"Measure more than once," said Reb Rebele, a senior research fellow at Wharton People Analytics, an organization within the University of Pennsylvania's Wharton School, in an email. "Most things that might be classified as employee engagement tend to ebb and flow -- and sometimes change substantially -- over time."

Some of the most useful things you can learn from employee engagement measurement are only uncovered when you track engagement over time and explore potential causes of ups and downs.

"A lot of organizations are moving to more frequent measures of engagement and experience," said Bradley Wilson, global head of research and insights at Perceptyx, a Temecula, Calif., company that provides employee survey and analytics technology to businesses.

At the same time, increasing the number of surveys doesn't, by itself, provide employers with better information, Wilson said.

"The emphasis really should be on what are the things that are influencing engagement and addressing the elements of the culture and the environment that actually make a difference in terms of engagement," he said. "If you're measuring it badly, measuring it more frequently isn't going to help."

3. Decide to act on data

While most employee engagement measuring tools can spotlight challenges, they can't help diagnose them, Lauritsen said. An employer might learn productivity is down in a certain department, but it won't learn why. To do that, HR or management must have a strategy to act on the data.

"We're going to have to make sure that managers or somebody has a process to go see what's happening or to engage in conversations that actually get some qualitative data from folks about what's happening and what we need to do to head it off," Lauritsen said.

In addition, the workforce's active participation in employee engagement measurement can impact engagement itself, Wilson said. Surveys and similar mechanisms mean that an employee can be an active participant in the process. A company that stops asking employees their opinion risks sending a message that it's more concerned with data than in what people think.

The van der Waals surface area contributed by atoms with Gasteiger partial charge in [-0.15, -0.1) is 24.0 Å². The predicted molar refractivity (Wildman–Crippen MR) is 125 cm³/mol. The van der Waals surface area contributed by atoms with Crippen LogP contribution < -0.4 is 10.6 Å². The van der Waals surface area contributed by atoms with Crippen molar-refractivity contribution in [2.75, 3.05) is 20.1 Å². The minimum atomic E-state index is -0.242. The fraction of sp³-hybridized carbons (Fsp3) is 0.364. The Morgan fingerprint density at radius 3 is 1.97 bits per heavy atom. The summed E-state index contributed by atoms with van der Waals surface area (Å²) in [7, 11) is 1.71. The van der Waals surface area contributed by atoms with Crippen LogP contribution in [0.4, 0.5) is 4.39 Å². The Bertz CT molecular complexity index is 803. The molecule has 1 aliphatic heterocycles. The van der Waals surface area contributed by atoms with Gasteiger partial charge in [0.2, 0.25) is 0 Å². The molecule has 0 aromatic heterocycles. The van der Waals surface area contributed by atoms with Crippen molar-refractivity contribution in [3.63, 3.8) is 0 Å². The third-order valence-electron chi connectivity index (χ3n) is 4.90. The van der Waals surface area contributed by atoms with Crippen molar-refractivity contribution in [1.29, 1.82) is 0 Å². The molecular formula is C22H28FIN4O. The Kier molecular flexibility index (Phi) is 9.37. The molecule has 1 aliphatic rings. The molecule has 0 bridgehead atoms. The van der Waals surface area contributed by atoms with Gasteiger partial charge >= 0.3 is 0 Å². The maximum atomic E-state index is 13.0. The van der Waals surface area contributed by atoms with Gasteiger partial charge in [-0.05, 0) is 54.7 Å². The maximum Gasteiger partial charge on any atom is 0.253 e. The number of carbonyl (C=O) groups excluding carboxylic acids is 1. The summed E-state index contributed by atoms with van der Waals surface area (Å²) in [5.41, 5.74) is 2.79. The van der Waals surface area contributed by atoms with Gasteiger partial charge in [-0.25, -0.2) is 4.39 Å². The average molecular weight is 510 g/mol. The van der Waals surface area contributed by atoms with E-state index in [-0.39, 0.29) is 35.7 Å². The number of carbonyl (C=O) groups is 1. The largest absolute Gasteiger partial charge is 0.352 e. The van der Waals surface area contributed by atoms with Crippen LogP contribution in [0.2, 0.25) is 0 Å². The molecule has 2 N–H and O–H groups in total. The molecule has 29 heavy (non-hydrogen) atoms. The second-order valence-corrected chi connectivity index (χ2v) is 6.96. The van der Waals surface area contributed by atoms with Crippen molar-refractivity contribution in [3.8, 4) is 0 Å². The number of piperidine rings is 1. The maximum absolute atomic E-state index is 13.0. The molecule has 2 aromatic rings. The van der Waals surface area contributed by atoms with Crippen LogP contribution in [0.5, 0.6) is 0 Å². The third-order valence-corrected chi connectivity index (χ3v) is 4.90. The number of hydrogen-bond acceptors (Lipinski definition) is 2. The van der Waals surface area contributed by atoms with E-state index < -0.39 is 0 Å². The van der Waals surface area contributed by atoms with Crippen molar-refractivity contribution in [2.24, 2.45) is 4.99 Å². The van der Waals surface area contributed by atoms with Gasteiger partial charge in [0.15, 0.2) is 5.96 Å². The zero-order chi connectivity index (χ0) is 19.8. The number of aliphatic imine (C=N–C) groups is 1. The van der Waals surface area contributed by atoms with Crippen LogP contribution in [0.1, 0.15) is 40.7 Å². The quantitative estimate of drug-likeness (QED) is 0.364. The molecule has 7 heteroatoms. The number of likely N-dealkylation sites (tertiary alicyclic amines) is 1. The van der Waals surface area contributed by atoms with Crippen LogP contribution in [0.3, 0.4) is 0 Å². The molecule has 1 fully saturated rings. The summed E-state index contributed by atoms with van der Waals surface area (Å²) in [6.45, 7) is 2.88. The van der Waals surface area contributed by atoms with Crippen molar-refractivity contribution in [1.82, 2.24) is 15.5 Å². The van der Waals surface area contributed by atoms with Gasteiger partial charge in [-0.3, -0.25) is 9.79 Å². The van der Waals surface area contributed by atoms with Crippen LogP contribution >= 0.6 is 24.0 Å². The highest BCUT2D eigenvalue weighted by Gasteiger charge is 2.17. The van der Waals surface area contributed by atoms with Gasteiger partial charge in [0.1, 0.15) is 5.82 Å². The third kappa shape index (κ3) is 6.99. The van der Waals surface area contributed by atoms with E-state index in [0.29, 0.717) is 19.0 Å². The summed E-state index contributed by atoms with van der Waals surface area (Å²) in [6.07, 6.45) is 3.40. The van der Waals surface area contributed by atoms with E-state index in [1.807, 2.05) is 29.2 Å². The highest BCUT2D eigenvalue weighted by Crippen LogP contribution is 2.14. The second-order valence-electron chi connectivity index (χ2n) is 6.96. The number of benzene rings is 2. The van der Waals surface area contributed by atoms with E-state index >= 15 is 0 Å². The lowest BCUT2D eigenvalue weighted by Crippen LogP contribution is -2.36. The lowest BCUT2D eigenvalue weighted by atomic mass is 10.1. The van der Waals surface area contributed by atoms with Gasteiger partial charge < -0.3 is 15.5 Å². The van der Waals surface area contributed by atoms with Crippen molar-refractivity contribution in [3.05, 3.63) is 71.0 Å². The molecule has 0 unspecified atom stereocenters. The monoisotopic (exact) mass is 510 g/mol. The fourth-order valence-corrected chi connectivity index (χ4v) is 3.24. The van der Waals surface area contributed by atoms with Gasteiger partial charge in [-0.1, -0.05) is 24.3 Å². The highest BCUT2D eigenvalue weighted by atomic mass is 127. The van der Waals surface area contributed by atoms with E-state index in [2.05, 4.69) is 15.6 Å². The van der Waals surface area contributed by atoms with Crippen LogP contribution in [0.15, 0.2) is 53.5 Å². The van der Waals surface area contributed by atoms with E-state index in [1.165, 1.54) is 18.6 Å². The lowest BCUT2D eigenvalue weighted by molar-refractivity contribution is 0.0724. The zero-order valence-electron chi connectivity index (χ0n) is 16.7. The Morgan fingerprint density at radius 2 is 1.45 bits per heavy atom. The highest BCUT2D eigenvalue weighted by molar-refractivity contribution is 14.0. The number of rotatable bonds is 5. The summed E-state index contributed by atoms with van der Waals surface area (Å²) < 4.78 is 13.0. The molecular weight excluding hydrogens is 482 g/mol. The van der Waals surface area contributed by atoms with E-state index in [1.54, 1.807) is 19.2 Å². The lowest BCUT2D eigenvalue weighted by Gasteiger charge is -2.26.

"I think that probably the better approach is to integrate both types of data, do it in a way that's still respectful of the individual and enables them to have some involvement in the process and the outcomes," Wilson said.

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Measuring is meaningless. You can assume whatever it is it can be improved. No subject in business has ever been made so needles complex. The data has always been there and it has always been accurate. Leadership simply ignores the data they don't want to deal with and HR is powerless to force change on disinterested leadership. How else to explain that after decades of improving surveys and technology, and billions invested, engagement hasn't budged. Imagine selling an EE/EX initiative to the CEO, where it should be sold.  What would you tell the CEO, where has your approach been done, what were the business results, how long did it take, how much did it cost, who lead the initiative, was HR involved, what is the CEO's role, are the fees tied to the results? When you look at it from this perspective you can see why ALL EE/EX services providers, speakers, experts, and consultants focus their marketing and sales to HR. If they had the answers to the CEO questions, there would be no need to involve HR, they become just another department going through the process.